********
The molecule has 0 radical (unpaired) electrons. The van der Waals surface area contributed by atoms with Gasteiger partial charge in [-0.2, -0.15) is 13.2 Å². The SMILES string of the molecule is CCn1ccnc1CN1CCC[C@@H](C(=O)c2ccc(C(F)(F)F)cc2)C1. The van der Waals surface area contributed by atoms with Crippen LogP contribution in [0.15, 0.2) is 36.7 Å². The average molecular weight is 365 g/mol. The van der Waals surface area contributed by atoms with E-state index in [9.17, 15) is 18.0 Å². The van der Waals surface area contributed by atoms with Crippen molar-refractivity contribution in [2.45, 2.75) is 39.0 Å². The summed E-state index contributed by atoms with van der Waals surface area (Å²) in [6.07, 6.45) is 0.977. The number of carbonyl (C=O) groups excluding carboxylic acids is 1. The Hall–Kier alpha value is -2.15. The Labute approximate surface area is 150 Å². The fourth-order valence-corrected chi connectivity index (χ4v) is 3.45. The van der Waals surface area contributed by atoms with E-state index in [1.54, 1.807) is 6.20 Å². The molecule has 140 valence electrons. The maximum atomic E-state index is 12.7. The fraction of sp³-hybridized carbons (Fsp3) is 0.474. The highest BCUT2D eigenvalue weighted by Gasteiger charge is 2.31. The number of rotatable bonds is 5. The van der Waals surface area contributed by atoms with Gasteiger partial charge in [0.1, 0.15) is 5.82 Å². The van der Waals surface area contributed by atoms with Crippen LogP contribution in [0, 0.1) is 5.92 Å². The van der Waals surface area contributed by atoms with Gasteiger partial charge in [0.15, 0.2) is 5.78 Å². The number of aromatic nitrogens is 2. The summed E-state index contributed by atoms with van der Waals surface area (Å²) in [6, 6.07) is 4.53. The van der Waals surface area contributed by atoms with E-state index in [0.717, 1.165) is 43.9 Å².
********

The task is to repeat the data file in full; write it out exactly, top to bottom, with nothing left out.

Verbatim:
The molecule has 0 radical (unpaired) electrons. The van der Waals surface area contributed by atoms with Gasteiger partial charge in [-0.2, -0.15) is 13.2 Å². The SMILES string of the molecule is CCn1ccnc1CN1CCC[C@@H](C(=O)c2ccc(C(F)(F)F)cc2)C1. The van der Waals surface area contributed by atoms with Crippen LogP contribution in [0.15, 0.2) is 36.7 Å². The average molecular weight is 365 g/mol. The van der Waals surface area contributed by atoms with E-state index in [9.17, 15) is 18.0 Å². The van der Waals surface area contributed by atoms with Crippen molar-refractivity contribution in [2.45, 2.75) is 39.0 Å². The summed E-state index contributed by atoms with van der Waals surface area (Å²) in [6.07, 6.45) is 0.977. The number of carbonyl (C=O) groups excluding carboxylic acids is 1. The Hall–Kier alpha value is -2.15. The Labute approximate surface area is 150 Å². The fourth-order valence-corrected chi connectivity index (χ4v) is 3.45. The van der Waals surface area contributed by atoms with E-state index in [1.54, 1.807) is 6.20 Å². The molecule has 140 valence electrons. The maximum atomic E-state index is 12.7. The fraction of sp³-hybridized carbons (Fsp3) is 0.474. The highest BCUT2D eigenvalue weighted by Gasteiger charge is 2.31. The number of rotatable bonds is 5. The van der Waals surface area contributed by atoms with Gasteiger partial charge in [0.1, 0.15) is 5.82 Å². The van der Waals surface area contributed by atoms with Crippen LogP contribution in [0, 0.1) is 5.92 Å². The van der Waals surface area contributed by atoms with Gasteiger partial charge in [0.15, 0.2) is 5.78 Å². The number of aromatic nitrogens is 2. The summed E-state index contributed by atoms with van der Waals surface area (Å²) in [6, 6.07) is 4.53. The van der Waals surface area contributed by atoms with E-state index in [0.717, 1.165) is 43.9 Å².